No matter who holds the speaker's gavel, the game has changed
The House is reflecting the turmoil in the party in America at large. The challenge for the new speaker will be how to navigate this world.
Doug Mills/ The New York Times/AP
Whomever House Republicans nominate as their new speaker – be it the much clamored-for Paul Ryan or anyone else – the levers for uniting their conference are fewer and fewer.
It feels like a brave new world in the People’s House. In the short span of two weeks, the right flank has muscled out both a speaker and a favored would-be speaker. Neither the old guard, outgoing Speaker John Boehner, nor the next generation, Rep. Kevin McCarthy, was able to control or entice the 40 to 50 hard-liners who keep having the last word.
This new political environment is decentralized on every level. Party campaign funding – as a reward or weapon – is less effective given the piles of cash available from outsiders. Those groups, too, challenge party messaging, influencing constituents through tweets and e-mails. The same is true of right-wing talk shows.
Top-down leadership in the House won’t work in such an environment, says Matt Kibbe, a former head of Freedom Works, one of the influential tea party advocacy groups that Mr. Boehner blamed for ideas like shutting down the government that he said "never had a chance."
Neither will traditional carrots and sticks. Boehner – himself a rebel once – got rid of earmarks, the special projects slipped into bills to help members in their districts. And punishments, like being kicked off of committees, simply embolden hard-liners, who are already outsiders.
Republican leaders in Congress “can grumble about the good old days, or they could figure out how the world actually works now,” says Mr. Kibbe, now a senior adviser to Concerned American Voters, a super political action committee for GOP presidential candidate and libertarian, Sen. Rand Paul of Kentucky.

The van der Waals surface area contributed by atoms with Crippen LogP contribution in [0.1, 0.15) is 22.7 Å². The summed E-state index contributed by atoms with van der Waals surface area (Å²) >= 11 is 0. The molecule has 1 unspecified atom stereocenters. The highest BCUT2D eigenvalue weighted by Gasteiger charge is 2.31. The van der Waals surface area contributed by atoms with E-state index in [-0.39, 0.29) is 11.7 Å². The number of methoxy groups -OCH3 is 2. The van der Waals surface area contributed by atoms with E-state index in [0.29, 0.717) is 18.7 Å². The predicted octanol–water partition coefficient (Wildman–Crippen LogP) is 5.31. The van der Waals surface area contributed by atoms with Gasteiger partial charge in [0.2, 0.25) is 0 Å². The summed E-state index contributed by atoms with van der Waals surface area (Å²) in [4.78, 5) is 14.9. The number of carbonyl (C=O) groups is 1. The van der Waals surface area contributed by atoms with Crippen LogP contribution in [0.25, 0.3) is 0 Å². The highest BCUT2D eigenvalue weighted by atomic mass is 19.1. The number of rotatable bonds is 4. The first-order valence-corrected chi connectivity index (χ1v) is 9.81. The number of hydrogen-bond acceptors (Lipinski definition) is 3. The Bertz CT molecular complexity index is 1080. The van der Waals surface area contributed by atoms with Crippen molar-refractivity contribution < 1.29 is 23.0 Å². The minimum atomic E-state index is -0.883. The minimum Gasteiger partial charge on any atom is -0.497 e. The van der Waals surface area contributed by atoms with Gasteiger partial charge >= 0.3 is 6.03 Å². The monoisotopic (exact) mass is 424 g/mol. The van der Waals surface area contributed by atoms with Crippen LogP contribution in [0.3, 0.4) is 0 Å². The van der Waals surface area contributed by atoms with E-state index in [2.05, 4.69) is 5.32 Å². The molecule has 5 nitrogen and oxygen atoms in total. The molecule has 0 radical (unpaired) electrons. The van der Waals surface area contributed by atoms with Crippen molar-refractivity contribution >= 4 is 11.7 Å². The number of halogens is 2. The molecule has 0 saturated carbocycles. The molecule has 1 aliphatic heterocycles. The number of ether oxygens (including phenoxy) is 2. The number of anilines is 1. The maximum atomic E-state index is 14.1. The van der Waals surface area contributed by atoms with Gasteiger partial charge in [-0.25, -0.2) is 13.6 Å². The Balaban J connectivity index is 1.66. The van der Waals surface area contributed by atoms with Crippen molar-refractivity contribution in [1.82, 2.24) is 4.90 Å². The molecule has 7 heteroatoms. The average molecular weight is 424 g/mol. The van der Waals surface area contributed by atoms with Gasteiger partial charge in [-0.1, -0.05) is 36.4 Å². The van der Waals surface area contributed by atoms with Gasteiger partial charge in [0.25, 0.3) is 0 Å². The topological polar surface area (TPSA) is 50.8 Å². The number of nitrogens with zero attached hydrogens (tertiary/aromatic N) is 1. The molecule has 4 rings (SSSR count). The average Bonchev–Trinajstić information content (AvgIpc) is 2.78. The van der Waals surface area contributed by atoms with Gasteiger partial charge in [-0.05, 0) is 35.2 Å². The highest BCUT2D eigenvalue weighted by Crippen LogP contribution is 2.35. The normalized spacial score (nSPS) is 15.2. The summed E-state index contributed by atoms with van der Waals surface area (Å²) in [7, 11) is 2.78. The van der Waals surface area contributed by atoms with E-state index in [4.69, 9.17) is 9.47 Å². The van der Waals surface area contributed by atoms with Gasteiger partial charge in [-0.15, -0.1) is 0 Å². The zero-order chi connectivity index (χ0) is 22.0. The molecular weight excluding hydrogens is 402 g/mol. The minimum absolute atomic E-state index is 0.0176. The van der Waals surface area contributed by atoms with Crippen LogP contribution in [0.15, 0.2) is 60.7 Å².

What’s going on now, he says, is “a paradigm shift.”
Internal political divisions often go along with a big majority. And this particular incarnation has been forming for at least five years, taking shape in the tea party election wave of 2010 that swept the GOP to control in the House.
The House is simply reflecting the turmoil in the party in America at large. As GOP majority leader McCarthy told reporters in 2012, when comparing the House and the Senate, “the House is like stopping at a truck stop for breakfast. We are a microcosm of society, and we reflect it first.”
Tellingly, the mood in the House is also being reflected in the presidential races, where outsiders and anger dominate.
The challenge for the new speaker will be how to navigate this world. It’s not merely an academic question or one for political junkies. Decisions of national import lurk just weeks ahead.
The United States is expected to bump up against its borrowing limit, hitting the debt ceiling on Nov. 5. Authorization to spend on highways and other infrastructure expires on Oct. 30. Funding for the federal government as a whole ceases on Dec. 11.